We interviewed 19 clinicians, 10 in the department of IM, 9 in the department of FP (Table 1). Thirteen of the 19 were physicians, 2 nurse practitioners and 4 physician assistants. The average number of years that the clinician participants worked at KPNW was 16.3 years for physicians and 18.5 years for allied health practitioners. The average panel sizes (i.e. number of patients assigned to the clinician for health care management) were 1251 for the physicians and 1176 for the allied health practitioners. Eight clinicians worked full time and 11 part time. While our interviews occurred approximately 6 years after the 2004 initiation of automatic reporting of eGFR, participants had no trouble recalling when the shift to automatic reporting began, nor any hesitation describing their reaction, feelings, or impact on workload both at the onset of the reporting and over time.

Table 1 Participant Demographics

Clinician use of eGFR: before and after automated reporting

We asked clinicians about their use of eGFR prior to, and after, automated eGFR reporting was instituted. About half of the physicians said they had, at least sometimes, calculated eGFR before the implementation of automated reporting, while none of the allied health professionals did so. In fact, all the clinicians said they had primarily used serum creatinine as their gauge of kidney health before automated reporting (Table 2).

Table 2 Comparison of Use of eGFR Value Prior to, and After, Automatic Reporting (n = 19)

When asked about whether their overall approach to CKD management had changed since automated eGFR reporting, more than half of the clinicians said that it had. However, a minority said their overall approach had not changed, and by clinician type, there seemed to be little difference in whether management of CKD had changed. We found that the majority of clinicians reported currently using both eGFR and serum creatinine in clinical decision-making. Only one clinician reported currently using serum creatinine more often than eGFR.

Benefits and challenges of automated eGFR

Clinicians’ perceived benefits of automated eGFR included time savings, increased disease awareness and improved patient care. Clinicians mentioned that having the eGFR calculated saved them valuable clinic time because it streamlined their work and removed the need for calculating it themselves. For example an internal medicine clinician commented (Table 3):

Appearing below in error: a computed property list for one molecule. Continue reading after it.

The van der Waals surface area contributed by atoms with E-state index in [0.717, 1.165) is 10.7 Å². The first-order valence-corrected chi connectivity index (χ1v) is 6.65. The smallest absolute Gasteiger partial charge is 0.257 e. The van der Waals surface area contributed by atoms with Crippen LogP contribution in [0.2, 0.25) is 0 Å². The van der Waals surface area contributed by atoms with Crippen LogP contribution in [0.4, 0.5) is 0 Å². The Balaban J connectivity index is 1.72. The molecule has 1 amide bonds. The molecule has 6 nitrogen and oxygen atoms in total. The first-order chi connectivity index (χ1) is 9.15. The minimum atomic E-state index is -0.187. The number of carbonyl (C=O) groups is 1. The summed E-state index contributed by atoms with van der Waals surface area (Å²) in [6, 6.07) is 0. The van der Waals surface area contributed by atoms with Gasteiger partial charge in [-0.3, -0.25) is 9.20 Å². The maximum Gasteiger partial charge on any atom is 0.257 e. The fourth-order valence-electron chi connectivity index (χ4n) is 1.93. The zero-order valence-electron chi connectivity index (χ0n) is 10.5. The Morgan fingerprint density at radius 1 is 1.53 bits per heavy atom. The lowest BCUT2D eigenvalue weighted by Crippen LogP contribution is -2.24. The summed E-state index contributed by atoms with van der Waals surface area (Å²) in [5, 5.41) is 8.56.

[Previously] I would very frequently have to look up their kidney function and actually calculate the GFR…So, definitely in an older population you encounter that often with certain medications. When automatic reporting came on, it was really helpful. I’ve never calculated it since then, and I said to myself, ‘Oh, that’s so going to save me time!’.

Table 3 Overall Impact of eGFR Automatic Reporting: Benefits and Challenges (n = 19)

Clinicians also discussed being appreciative of the information, and wished they’d had the information earlier because there were patients in whom opportunities for clinical intervention were previously missed. They said eGFR, and the subsequent staging of CKD, gives them a better picture of renal health than they could get with serum creatinine alone. Clinicians mentioned that their awareness of CKD was greater with eGFR being automatically reported. For example, before automated reporting some patients with a normal serum creatinine were missed as having CKD. They said like the reporting allowed them to identify those patients and take appropriate action like referral to nephrology. While it is recommended at KPNW that patients be referred to a nephrologist when their eGFR falls below 30, there are no barriers to referral at any level of kidney function. Clinicians reported improved patient management because it allowed them to assess and act on patient’s renal health at earlier stages than with serum creatinine alone. Additionally they noted that the appropriateness of medication and medication dosing was improved. They also discussed organizational financial improvements related to more accurate diagnosis, specifically Medicare.

Several concerns of eGFR reporting were also noted, including patient confusion and increased clinician workload. At KPNW it is common for patients to be sent a record of their laboratory values, including automated eGFR reporting. Especially in the initial phase of automated reporting, some patients ‘suddenly’ had kidney dysfunction, causing patient confusion and some anxiety over their health. For example, patients were confused about the new information including seeing two values of eGFR (one for black, and one for non-black), and were also concerned about their risk of renal dialysis. Addressing these patient concerns translated into added workload for clinicians by necessitating phone calls and explanatory letters to be sent. The dual reporting of two values by race also caused a ‘thinking’ burden for clinicians since they were not able to simply examine the eGFR value without also determining the patient’s race. Perhaps the most important burden perceived to clinician workload was that of adding another disease to manage, because eGFR reporting revealed a new and potentially quite large group of patients to manage. Allied Health providers reported being less likely to incorporate a diagnosis of CKD into the patient’s health record, and some clinicians reported creating systems to monitor and track eGFR values for their patients.